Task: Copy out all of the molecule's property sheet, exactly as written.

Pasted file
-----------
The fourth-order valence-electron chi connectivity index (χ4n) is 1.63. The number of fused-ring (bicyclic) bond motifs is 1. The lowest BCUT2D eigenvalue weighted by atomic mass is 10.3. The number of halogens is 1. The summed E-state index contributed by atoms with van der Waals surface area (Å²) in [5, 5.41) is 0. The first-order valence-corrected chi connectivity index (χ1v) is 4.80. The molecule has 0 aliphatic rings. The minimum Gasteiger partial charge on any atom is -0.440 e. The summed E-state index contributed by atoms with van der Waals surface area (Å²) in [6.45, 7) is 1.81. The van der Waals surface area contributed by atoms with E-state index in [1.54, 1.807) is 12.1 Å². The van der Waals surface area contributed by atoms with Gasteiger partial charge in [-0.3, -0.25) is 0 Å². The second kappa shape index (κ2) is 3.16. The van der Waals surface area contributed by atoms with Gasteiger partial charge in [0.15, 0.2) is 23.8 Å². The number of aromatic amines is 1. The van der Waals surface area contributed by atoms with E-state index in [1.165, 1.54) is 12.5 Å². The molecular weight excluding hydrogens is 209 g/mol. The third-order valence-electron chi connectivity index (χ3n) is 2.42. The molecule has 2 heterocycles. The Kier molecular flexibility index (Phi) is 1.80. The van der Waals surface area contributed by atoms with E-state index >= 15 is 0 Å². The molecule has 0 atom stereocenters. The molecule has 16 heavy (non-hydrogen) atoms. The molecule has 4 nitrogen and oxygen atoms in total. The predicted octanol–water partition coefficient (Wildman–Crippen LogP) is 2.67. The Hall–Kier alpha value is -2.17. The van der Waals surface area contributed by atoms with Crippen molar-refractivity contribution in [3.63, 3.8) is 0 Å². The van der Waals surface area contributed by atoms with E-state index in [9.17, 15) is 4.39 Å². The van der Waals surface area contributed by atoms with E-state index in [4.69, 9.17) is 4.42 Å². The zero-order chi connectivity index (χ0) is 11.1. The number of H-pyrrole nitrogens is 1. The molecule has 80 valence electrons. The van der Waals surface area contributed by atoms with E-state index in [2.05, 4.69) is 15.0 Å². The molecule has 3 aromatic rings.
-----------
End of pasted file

The fourth-order valence-electron chi connectivity index (χ4n) is 1.63. The number of fused-ring (bicyclic) bond motifs is 1. The lowest BCUT2D eigenvalue weighted by atomic mass is 10.3. The number of halogens is 1. The summed E-state index contributed by atoms with van der Waals surface area (Å²) in [5, 5.41) is 0. The first-order valence-corrected chi connectivity index (χ1v) is 4.80. The molecule has 0 aliphatic rings. The minimum Gasteiger partial charge on any atom is -0.440 e. The summed E-state index contributed by atoms with van der Waals surface area (Å²) in [6.45, 7) is 1.81. The van der Waals surface area contributed by atoms with E-state index in [1.54, 1.807) is 12.1 Å². The van der Waals surface area contributed by atoms with Gasteiger partial charge in [-0.3, -0.25) is 0 Å². The second kappa shape index (κ2) is 3.16. The van der Waals surface area contributed by atoms with Gasteiger partial charge in [0.15, 0.2) is 23.8 Å². The number of aromatic amines is 1. The van der Waals surface area contributed by atoms with E-state index in [1.165, 1.54) is 12.5 Å². The molecular weight excluding hydrogens is 209 g/mol. The third-order valence-electron chi connectivity index (χ3n) is 2.42. The molecule has 2 heterocycles. The Kier molecular flexibility index (Phi) is 1.80. The van der Waals surface area contributed by atoms with E-state index >= 15 is 0 Å². The molecule has 0 atom stereocenters. The molecule has 16 heavy (non-hydrogen) atoms. The molecule has 4 nitrogen and oxygen atoms in total. The predicted octanol–water partition coefficient (Wildman–Crippen LogP) is 2.67. The Hall–Kier alpha value is -2.17. The van der Waals surface area contributed by atoms with Crippen molar-refractivity contribution in [3.63, 3.8) is 0 Å². The van der Waals surface area contributed by atoms with E-state index in [9.17, 15) is 4.39 Å². The van der Waals surface area contributed by atoms with E-state index in [4.69, 9.17) is 4.42 Å². The zero-order chi connectivity index (χ0) is 11.1. The number of H-pyrrole nitrogens is 1. The molecule has 80 valence electrons. The van der Waals surface area contributed by atoms with E-state index in [2.05, 4.69) is 15.0 Å². The molecule has 3 aromatic rings.